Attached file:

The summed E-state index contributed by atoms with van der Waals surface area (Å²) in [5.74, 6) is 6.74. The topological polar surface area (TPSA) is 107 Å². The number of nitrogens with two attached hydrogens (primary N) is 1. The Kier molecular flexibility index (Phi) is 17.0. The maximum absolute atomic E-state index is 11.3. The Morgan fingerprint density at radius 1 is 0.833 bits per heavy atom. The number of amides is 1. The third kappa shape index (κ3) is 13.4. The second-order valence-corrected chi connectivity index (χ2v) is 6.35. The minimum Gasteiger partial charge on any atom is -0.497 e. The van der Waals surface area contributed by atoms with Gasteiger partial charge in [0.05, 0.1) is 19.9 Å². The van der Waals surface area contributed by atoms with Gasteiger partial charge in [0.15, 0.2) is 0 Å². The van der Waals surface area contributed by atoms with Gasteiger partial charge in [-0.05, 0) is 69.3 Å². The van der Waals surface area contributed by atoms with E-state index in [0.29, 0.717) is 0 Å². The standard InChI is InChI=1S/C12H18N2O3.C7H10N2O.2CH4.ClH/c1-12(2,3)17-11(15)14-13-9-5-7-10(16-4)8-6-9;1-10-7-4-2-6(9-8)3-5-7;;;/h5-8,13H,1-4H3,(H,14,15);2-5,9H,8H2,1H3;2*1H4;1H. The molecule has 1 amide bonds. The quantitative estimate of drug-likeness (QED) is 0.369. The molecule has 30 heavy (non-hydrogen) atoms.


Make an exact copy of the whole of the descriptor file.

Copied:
The summed E-state index contributed by atoms with van der Waals surface area (Å²) in [5.74, 6) is 6.74. The topological polar surface area (TPSA) is 107 Å². The number of nitrogens with two attached hydrogens (primary N) is 1. The Kier molecular flexibility index (Phi) is 17.0. The maximum absolute atomic E-state index is 11.3. The Morgan fingerprint density at radius 1 is 0.833 bits per heavy atom. The number of amides is 1. The third kappa shape index (κ3) is 13.4. The second-order valence-corrected chi connectivity index (χ2v) is 6.35. The minimum Gasteiger partial charge on any atom is -0.497 e. The van der Waals surface area contributed by atoms with Gasteiger partial charge in [0.05, 0.1) is 19.9 Å². The van der Waals surface area contributed by atoms with Gasteiger partial charge in [0.15, 0.2) is 0 Å². The van der Waals surface area contributed by atoms with Gasteiger partial charge in [-0.05, 0) is 69.3 Å². The van der Waals surface area contributed by atoms with E-state index in [0.29, 0.717) is 0 Å². The standard InChI is InChI=1S/C12H18N2O3.C7H10N2O.2CH4.ClH/c1-12(2,3)17-11(15)14-13-9-5-7-10(16-4)8-6-9;1-10-7-4-2-6(9-8)3-5-7;;;/h5-8,13H,1-4H3,(H,14,15);2-5,9H,8H2,1H3;2*1H4;1H. The molecule has 1 amide bonds. The quantitative estimate of drug-likeness (QED) is 0.369. The molecule has 30 heavy (non-hydrogen) atoms.